An unpublished opinion of the North Carolina Court of Appeals does not constitute controlling legal authority. Citation is disfavored, but may be permitted in accordance with the provisions of Rule 30(e)(3) of the North Carolina Rules of Appellate Proced ure.

NO. COA02-565

NORTH CAROLINA COURT OF APPEALS

Filed: 18 March 2003

STATE OF NORTH CAROLINA

v .                         Guilford County
                            No. 99 CRS 106802
JAMES CHARLES COX, JR.

    Appeal by defendant from judgment entered 7 November 2001 by Judge Clarence E. Horton, Jr. in Guilford County Superior Court. Heard in the Court of Appeals 12 February 2003.

    Attorney General Roy Cooper, by Assistant Attorney General John P. Scherer, II, for the State.

    Paul T. Cleavenger for defendant.

    TYSON, Judge.

I. Background
    The State's evidence tended to show that on 25 October 1999, Demetrius Parker (“Parker”) tried to call his former girlfriend, Twanetta Gant (“Gant”) at her workplace. Parker did not reach Gant, but did speak with her supervisor, Taneka Parker (“Taneka”). Parker invited Taneka to come to his home without Gant. Taneka informed Gant about Parker's invitation. The women decided to meet and confront Parker at his house around 11:00 that evening.
    Taneka and Gant traveled in Taneka's vehicle to meet Parker at his home. Along the way, the women saw James Charles Cox, Jr. (“defendant”), a friend of Gant's brother. The women spoke to defendant, who was on his way to visit Gant's brother, and informed him that Gant's brother was not at home. Defendant decided to ridewith the women. Upon arrival at Parker's house, defendant remained in the car. Gant and Taneka met Parker on his porch. Parker and Gant argued, pushed and shoved each other before taking the argument inside Parker's house. Taneka stood at the doorway and watched.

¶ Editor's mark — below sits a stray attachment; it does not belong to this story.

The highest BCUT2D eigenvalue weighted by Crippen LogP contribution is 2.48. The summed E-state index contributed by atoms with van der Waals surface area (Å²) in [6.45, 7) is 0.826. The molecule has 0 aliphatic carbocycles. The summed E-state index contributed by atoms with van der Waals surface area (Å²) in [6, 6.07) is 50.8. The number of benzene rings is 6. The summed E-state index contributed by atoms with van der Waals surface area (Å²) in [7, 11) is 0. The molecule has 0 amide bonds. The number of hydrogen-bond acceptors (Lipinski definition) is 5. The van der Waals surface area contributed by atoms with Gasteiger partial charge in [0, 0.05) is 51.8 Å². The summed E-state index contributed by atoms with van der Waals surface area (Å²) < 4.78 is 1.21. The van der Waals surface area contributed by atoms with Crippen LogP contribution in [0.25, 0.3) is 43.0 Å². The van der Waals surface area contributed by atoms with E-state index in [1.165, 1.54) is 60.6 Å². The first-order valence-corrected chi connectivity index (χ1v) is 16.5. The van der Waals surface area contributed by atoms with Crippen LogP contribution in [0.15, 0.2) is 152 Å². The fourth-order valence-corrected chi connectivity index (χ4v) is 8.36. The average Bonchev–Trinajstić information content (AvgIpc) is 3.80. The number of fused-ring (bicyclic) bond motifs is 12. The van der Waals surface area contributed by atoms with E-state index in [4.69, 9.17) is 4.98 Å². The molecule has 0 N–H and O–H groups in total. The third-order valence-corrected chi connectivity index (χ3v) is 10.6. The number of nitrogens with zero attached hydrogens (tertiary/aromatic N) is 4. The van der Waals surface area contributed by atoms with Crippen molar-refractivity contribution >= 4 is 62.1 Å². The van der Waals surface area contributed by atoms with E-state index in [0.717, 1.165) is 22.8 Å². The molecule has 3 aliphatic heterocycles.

Parker left Gant in the front room of the house. While Parker was outside the room, Gant picked up a knife. Parker returned to the room with his cell phone and called 911 asking for help before someone was hurt. Parker and Gant continued the argument outside in the front yard. Taneka left the porch area and returned to her car. During the argument, Parker faced Gant in front of a tree, and blocked her from Taneka's car. According to defendant's brief, Parker threatened to kill Gant.
    Taneka tried to persuade defendant to remain in the car because she noticed he was upset. Defendant pushed Taneka out of the way and approached Parker. Defendant struck Parker on the right front side of his head, and fired shots at him. Some evidence was offered to show that a struggle may have ensued before the shots were fired. Defendant, Taneka, and Gant left the scene.